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solitaire saves the semantic web

My wife plays Solitaire incessantly. She’s got a PhD and a professor’s schedule, but nearly every time I look over at her laptop, she’s reflexively sorting cards into piles, playing Freecell or some variation. She tells me it relaxes her, which seems reasonable enough, even if my idea of relaxing involves a dark room and a soft pillow.

She’s not alone. Solitaire is easily the most popular computer program of all time. More popular than email or web browsing, Solitaire is often the first program people use. I used it to teach my mom how to use a mouse. It’s a great example of drag-and-drop. Its UI directly maps to familiar items, making it the quintessential example of transparent usability.

So why do people keep playing it? Why do so many spend so much of their down time playing this simple, repetitive, game? Well, as best as I can figure, there’s a pleasing comfort in its familiar patterns, in its meditative single focus, in its quiet sense of mild accomplishment.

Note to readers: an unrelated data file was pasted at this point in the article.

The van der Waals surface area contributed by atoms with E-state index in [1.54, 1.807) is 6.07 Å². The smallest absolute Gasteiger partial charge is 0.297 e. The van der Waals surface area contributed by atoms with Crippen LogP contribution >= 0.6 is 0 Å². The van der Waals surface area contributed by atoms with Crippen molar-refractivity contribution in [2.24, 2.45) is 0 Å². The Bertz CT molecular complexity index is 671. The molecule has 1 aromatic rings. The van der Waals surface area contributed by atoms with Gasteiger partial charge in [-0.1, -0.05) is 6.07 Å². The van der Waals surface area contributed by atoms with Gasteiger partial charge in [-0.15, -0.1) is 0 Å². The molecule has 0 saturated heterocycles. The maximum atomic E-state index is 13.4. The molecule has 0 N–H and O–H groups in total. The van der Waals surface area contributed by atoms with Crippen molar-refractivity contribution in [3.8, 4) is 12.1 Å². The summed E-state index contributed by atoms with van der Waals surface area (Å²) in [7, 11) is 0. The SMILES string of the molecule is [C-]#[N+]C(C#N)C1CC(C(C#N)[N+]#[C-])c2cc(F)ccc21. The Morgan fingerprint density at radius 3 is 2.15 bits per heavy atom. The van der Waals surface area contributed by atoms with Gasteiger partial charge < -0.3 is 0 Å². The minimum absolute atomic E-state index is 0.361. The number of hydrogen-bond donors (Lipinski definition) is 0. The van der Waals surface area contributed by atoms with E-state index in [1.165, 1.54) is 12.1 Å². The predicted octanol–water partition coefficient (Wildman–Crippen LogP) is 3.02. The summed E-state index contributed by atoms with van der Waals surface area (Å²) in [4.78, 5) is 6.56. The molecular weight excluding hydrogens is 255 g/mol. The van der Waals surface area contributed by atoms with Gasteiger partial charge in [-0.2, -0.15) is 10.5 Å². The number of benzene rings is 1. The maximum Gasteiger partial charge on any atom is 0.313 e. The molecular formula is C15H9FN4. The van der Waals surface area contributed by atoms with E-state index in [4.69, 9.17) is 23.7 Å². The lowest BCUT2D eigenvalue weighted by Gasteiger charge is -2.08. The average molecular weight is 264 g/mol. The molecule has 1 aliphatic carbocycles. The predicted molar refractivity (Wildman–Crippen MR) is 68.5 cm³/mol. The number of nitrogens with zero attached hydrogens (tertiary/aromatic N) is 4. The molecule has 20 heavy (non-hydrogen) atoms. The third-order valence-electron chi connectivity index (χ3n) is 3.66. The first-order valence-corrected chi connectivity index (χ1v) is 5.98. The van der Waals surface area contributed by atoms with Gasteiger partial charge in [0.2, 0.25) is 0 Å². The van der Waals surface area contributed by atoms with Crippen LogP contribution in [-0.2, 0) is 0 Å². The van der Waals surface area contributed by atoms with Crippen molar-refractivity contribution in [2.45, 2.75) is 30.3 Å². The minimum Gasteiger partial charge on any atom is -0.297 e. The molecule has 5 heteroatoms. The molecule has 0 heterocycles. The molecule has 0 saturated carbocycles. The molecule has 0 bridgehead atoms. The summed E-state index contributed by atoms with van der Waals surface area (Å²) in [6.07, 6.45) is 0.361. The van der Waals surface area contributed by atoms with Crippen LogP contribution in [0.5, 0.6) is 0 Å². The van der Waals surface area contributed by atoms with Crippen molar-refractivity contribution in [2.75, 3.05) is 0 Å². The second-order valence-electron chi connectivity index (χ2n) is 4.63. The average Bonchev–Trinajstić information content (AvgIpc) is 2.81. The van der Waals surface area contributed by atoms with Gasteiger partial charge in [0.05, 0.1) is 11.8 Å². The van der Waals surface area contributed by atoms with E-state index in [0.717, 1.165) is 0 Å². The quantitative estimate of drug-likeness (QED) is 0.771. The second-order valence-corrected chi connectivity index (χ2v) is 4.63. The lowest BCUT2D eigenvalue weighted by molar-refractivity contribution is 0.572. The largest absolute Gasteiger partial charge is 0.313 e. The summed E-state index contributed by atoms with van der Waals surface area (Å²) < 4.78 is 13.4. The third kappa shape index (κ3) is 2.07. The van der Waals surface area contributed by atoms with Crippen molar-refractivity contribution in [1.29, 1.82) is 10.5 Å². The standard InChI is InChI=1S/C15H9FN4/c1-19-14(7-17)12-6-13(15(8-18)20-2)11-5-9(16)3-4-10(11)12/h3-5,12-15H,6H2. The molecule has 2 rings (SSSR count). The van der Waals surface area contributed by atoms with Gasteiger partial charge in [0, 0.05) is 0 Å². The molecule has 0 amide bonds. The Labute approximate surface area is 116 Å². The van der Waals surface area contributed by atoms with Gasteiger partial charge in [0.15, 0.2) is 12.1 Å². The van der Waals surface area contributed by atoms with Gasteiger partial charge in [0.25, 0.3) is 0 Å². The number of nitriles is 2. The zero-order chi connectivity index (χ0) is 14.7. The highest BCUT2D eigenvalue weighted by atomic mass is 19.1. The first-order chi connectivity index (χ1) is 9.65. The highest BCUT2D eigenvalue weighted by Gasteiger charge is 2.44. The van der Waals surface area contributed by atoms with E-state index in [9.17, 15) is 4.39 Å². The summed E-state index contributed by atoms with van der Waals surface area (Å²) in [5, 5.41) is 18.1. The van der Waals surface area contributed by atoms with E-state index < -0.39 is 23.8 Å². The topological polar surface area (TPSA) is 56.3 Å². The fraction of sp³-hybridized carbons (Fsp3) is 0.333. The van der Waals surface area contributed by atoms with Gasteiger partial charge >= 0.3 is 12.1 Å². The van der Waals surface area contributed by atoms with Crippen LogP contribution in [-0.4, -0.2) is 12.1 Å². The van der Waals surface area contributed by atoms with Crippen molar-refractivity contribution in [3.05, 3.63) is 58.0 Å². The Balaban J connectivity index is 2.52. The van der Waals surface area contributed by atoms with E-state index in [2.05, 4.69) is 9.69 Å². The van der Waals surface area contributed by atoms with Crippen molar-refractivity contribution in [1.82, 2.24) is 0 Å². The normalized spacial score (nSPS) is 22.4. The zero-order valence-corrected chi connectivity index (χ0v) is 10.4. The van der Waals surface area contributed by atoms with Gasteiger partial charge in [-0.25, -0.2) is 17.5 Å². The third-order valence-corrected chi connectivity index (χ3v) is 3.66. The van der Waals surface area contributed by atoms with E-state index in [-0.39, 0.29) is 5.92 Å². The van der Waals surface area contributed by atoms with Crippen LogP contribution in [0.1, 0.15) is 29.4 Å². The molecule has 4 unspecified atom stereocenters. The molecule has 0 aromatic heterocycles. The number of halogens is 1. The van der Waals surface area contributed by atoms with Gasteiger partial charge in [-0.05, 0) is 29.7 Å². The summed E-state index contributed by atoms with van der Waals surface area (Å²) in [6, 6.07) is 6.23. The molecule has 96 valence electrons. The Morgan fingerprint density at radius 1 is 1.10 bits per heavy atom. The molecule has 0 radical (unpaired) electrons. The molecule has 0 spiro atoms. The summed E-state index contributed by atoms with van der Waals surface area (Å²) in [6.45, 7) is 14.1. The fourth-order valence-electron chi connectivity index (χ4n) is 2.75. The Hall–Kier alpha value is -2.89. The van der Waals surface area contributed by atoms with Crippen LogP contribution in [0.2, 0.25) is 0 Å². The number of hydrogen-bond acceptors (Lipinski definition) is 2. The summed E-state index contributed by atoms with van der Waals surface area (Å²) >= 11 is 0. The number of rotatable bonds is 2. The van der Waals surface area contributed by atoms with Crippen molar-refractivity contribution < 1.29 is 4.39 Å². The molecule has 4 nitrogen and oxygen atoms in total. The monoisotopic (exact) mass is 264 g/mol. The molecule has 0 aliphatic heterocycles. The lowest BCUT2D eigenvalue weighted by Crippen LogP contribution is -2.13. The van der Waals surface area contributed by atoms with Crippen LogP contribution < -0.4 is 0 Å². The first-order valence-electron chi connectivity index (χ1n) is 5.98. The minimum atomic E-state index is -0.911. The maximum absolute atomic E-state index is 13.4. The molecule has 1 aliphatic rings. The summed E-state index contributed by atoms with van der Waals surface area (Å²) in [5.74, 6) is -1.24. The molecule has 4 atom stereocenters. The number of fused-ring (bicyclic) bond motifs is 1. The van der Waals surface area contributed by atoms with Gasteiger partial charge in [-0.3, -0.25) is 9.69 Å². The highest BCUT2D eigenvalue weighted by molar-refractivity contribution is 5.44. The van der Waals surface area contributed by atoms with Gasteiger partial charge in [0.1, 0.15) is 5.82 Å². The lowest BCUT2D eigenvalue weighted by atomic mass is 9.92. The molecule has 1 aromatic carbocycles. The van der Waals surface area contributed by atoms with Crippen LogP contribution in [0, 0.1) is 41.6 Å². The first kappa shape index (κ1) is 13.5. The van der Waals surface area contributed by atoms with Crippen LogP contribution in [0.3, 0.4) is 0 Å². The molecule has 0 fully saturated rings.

There’s an important lesson here, one that may well help the semantic web really take off. Months ago, I wrote that the stumbling block of the semantic web was motivating regular people to annotate their data. Given that most people keep all their email in their inbox, how do we convince everyone to tag their stuff on a regular basis?

I think we’ve found the answer. Here at Immuexa, we’ve been struggling for months to give Tidepool the reflexive mindfulness of solitaire, hoping to make the activity of tagging a pleasing and meditative habit.

And if that don’t work, our instant messaging mojo should do the trick. More tomorrow.

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